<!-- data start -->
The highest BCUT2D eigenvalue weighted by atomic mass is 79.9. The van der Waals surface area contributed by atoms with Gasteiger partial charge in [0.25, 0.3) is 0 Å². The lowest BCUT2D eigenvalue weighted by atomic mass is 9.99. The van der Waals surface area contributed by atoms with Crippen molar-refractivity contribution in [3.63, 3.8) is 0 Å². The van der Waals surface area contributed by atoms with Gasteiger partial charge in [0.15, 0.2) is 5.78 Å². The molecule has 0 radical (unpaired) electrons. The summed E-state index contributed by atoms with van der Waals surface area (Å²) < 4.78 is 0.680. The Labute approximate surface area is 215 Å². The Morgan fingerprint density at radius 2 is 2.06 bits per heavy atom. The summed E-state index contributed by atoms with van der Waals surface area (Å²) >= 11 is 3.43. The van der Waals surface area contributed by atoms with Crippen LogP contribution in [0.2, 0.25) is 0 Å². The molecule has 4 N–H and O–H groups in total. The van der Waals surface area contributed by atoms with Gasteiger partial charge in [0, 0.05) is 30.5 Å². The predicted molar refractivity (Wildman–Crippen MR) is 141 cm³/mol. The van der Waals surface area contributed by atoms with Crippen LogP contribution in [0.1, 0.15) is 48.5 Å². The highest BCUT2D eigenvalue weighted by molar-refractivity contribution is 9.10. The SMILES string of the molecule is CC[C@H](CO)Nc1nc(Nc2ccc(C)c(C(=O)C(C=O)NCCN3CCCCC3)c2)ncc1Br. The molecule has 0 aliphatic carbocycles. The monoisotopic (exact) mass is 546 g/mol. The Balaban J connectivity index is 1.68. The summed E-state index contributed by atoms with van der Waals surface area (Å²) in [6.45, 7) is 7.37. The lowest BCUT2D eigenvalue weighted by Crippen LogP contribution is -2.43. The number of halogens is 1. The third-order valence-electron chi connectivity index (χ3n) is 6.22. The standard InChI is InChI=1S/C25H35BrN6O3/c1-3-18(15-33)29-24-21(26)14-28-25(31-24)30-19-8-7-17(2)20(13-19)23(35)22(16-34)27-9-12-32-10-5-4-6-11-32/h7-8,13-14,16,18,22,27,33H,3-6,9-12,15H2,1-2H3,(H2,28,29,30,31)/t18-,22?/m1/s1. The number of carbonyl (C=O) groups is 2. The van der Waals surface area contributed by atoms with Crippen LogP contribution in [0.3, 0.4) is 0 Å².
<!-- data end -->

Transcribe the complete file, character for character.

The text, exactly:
The highest BCUT2D eigenvalue weighted by atomic mass is 79.9. The van der Waals surface area contributed by atoms with Gasteiger partial charge in [0.25, 0.3) is 0 Å². The lowest BCUT2D eigenvalue weighted by atomic mass is 9.99. The van der Waals surface area contributed by atoms with Crippen molar-refractivity contribution in [3.63, 3.8) is 0 Å². The van der Waals surface area contributed by atoms with Gasteiger partial charge in [0.15, 0.2) is 5.78 Å². The molecule has 0 radical (unpaired) electrons. The summed E-state index contributed by atoms with van der Waals surface area (Å²) < 4.78 is 0.680. The Labute approximate surface area is 215 Å². The Morgan fingerprint density at radius 2 is 2.06 bits per heavy atom. The summed E-state index contributed by atoms with van der Waals surface area (Å²) >= 11 is 3.43. The van der Waals surface area contributed by atoms with Crippen LogP contribution in [0.2, 0.25) is 0 Å². The molecule has 4 N–H and O–H groups in total. The van der Waals surface area contributed by atoms with Gasteiger partial charge in [0, 0.05) is 30.5 Å². The predicted molar refractivity (Wildman–Crippen MR) is 141 cm³/mol. The van der Waals surface area contributed by atoms with Crippen LogP contribution in [0.1, 0.15) is 48.5 Å². The highest BCUT2D eigenvalue weighted by molar-refractivity contribution is 9.10. The SMILES string of the molecule is CC[C@H](CO)Nc1nc(Nc2ccc(C)c(C(=O)C(C=O)NCCN3CCCCC3)c2)ncc1Br. The molecule has 0 aliphatic carbocycles. The monoisotopic (exact) mass is 546 g/mol. The Balaban J connectivity index is 1.68. The summed E-state index contributed by atoms with van der Waals surface area (Å²) in [6.45, 7) is 7.37. The lowest BCUT2D eigenvalue weighted by Crippen LogP contribution is -2.43. The number of halogens is 1. The third-order valence-electron chi connectivity index (χ3n) is 6.22. The standard InChI is InChI=1S/C25H35BrN6O3/c1-3-18(15-33)29-24-21(26)14-28-25(31-24)30-19-8-7-17(2)20(13-19)23(35)22(16-34)27-9-12-32-10-5-4-6-11-32/h7-8,13-14,16,18,22,27,33H,3-6,9-12,15H2,1-2H3,(H2,28,29,30,31)/t18-,22?/m1/s1. The number of carbonyl (C=O) groups is 2. The van der Waals surface area contributed by atoms with Crippen LogP contribution in [0.3, 0.4) is 0 Å².